What other athletes might make U.S. ambassadors?

Dennis Rodman is still raving about his trip to North Korea -- and wants Obama to make peace with Kim Jong Un

Published March 5, 2013 12:22PM (EST)

They're officially best friends now, and maybe it really will last forever. Together, the nose ring-wearing, cross-dressing former basketball star and the North Korean strongman — er, boy — just might change the world.

I mean, what could possibly go wrong?

They were certainly a pair of crazy, fun loving guys during their time together in Pyongyang last week. Dennis Rodman showed Kim Jong Un some of the finer points of basketball, and the North Korean ruler was so impressed he raided the country's stock of fine food and drink for a party that lasted well into the night.

"Guess what, I love him," the clearly smitten Rodman said. "The guy's really awesome."

So is Rodman, if only because becoming a diplomat without portfolio got him back in the limelight once again without having to put on a wedding dress. Let the rest of the cast on "All-Star Celebrity Apprentice" draw up plans for tasty meatballs. Rodman has far bigger things to do.

He wants President Barack Obama to give Kim a call and sort things out. Kim's a busy man, what with hosting basketball games and tending to his country's nuclear ambitions.

Imagine, though, if others follow his path. Here's what they might have to say after their own trips to the Hermit Kingdom:

LANCE ARMSTRONG: Really enjoyed my time with Kim Jong Un, never thought that he'd have a yellow bracelet just like mine. Not sure what his stands for, and the interpreter said I probably shouldn't ask. Anyway, we rode bikes on the banks of the Taedong River, shared some ice cream and watched a million schoolgirls dance in formation for us. All great fun from a guy I know would never ever try to annihilate the United States with nuclear weapons. Did I make myself clear? They're strictly for peaceful purposes, maybe to show off if someone special comes to town. I don't know if they're even real because, believe me, North Korea has been tested many, many times and always has come up negative for plutonium. If you dare question that, my new buddy has some friends I'd like to acquaint you with.

TIGER WOODS: I couldn't wait until the moment my Gulfstream 5 touched down in Pyongyang. The Kimster was waiting, of course, and we quickly changed into golf shoes and headed to the Dear Leader Country Club and Uranium Enrichment Facility. I couldn't believe how this guy played, and this was without any lessons at all. Pure natural ability like I've never seen before, even in myself. Birdied every hole for a 54, and never missed a putt. The most incredible thing was his caddie said he shoots it every time! And wait until you see his collection of green Mao jackets. Stunning. Man, I wish the U.S. and North Korea would establish diplomatic relations. Imagine the Kimster at Augusta, winning the green jacket every year. I'm sure the people running the place would love it, just like they did when I first won there.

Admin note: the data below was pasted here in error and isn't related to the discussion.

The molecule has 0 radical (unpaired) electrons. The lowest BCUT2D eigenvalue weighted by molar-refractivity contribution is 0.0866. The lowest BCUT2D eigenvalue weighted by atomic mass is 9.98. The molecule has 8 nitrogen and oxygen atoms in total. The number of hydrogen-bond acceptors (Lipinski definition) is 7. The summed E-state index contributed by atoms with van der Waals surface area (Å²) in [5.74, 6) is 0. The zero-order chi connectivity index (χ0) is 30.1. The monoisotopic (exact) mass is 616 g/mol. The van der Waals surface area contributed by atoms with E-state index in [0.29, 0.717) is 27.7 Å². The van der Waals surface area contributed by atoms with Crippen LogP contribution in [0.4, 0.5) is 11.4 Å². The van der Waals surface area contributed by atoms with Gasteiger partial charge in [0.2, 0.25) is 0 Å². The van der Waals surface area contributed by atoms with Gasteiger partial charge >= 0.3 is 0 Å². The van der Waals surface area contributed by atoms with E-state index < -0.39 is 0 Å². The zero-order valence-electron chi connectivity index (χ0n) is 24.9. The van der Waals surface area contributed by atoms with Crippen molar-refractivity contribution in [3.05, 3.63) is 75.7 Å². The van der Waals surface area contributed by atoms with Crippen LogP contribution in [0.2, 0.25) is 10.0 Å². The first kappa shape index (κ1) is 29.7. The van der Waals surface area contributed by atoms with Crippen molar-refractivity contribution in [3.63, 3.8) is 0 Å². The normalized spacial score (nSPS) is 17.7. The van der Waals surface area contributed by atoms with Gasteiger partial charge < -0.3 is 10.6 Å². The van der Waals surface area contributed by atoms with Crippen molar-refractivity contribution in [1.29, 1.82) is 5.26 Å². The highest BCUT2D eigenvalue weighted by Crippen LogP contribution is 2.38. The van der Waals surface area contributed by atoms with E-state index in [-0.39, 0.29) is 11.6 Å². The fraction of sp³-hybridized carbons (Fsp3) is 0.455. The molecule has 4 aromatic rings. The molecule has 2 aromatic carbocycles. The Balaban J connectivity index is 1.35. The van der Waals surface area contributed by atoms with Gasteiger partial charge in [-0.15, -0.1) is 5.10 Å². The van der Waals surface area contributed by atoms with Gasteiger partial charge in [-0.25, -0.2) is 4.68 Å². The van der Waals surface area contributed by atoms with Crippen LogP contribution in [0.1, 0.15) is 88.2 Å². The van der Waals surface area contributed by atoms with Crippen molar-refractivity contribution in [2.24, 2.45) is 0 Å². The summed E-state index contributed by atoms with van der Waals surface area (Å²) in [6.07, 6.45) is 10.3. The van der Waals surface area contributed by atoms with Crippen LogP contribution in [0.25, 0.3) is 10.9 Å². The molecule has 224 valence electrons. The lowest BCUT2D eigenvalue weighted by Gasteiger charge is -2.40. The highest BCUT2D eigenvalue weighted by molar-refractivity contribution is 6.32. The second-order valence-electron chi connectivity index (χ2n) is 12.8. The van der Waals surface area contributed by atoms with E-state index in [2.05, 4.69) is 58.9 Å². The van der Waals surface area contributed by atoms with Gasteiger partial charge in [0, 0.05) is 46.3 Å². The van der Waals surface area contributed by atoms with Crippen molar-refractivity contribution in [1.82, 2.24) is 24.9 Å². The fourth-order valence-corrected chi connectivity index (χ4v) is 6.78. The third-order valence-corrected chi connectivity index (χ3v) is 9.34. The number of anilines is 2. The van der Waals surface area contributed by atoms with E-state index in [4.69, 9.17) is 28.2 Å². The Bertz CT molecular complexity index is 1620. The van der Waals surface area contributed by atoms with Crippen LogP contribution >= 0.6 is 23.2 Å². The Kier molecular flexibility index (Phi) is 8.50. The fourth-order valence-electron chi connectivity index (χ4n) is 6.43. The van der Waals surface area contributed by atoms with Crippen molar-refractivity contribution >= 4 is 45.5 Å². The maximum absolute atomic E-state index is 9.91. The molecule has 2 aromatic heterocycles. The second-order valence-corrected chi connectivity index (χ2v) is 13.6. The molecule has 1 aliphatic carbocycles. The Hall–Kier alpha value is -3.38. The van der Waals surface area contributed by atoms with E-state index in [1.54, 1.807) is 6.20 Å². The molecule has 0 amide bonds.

DONALD TRUMP: Look up awesome in any dictionary and you'll see a picture of Kim Jong Un's hair. Right next to mine, of course.

KOBE BRYANT: If there's one thing I took away from my trip to the People's Republic of Korea is how great their national basketball team is going to be now that Kim has taken over as player-coach. I guarantee they'll not only qualify for the playoffs, but win an Olympic gold. These guys can absolutely ball, and every time Kim gets the rock in his hands no one can guard him. Actually, no one tries to guard him, for some reason.

MIKE PIAZZA: The thing that really struck me on my visit with Comrade Kim was how uplifting and inspirational he really is. The Worm was right, the people love him. They really do. I thought it was pretty cool getting my picture on the big scoreboard at Shea Stadium, but his picture is even bigger and it's everywhere! Guy looks buff, too, like he's on something, though we all know better. The best thing, though, was there were no nasty announcers like Vin Scully trying to drag him down and turn the people against him. Makes me wish I had played my whole career in North Korea, and not just because Roger Clemens has never been there. I wouldn't even need to learn karate to fight Clemens because I would have Comrade Kim there to help.

MIKE TYSON: And to think I always thought it was Don King who was godlike. Mr. Kim is the real knockout, and should be wearing all my belts. The best thing about going to Pyongyang? I did my one man show for one man.

RAY LEWIS: My teammates, my brothers, my friends. They're all believers in what's being done by the top guy in Pyongyang. How could they not be, when Kim Jong Un is ruling in all his glory? I'd take a bullet for the guy, and so would my teammates. We're together as one, true believers ready to win the big one for the Big Un. I can't believe the guy's only 28 or something and already the leader of the not-so-free world. And you'd be amazed what they're doing in sports medicine there. You think deer antler spray is good stuff? Wait until you try musk deer gland, now available in both powder and liquid forms. I'm telling you, it's like magic. What I can't understand is why all those North Korean soccer players were suspended for using the stuff. I got to play in the Super Bowl, didn't I?

Dennis Rodman Is On A Diplomatic Mission In North Korea


Tim Dahlberg is a national sports columnist for The Associated Press. Write to him at tdahlberg(at)ap.org or http://twitter.com/timdahlberg

By Tim Dahlberg

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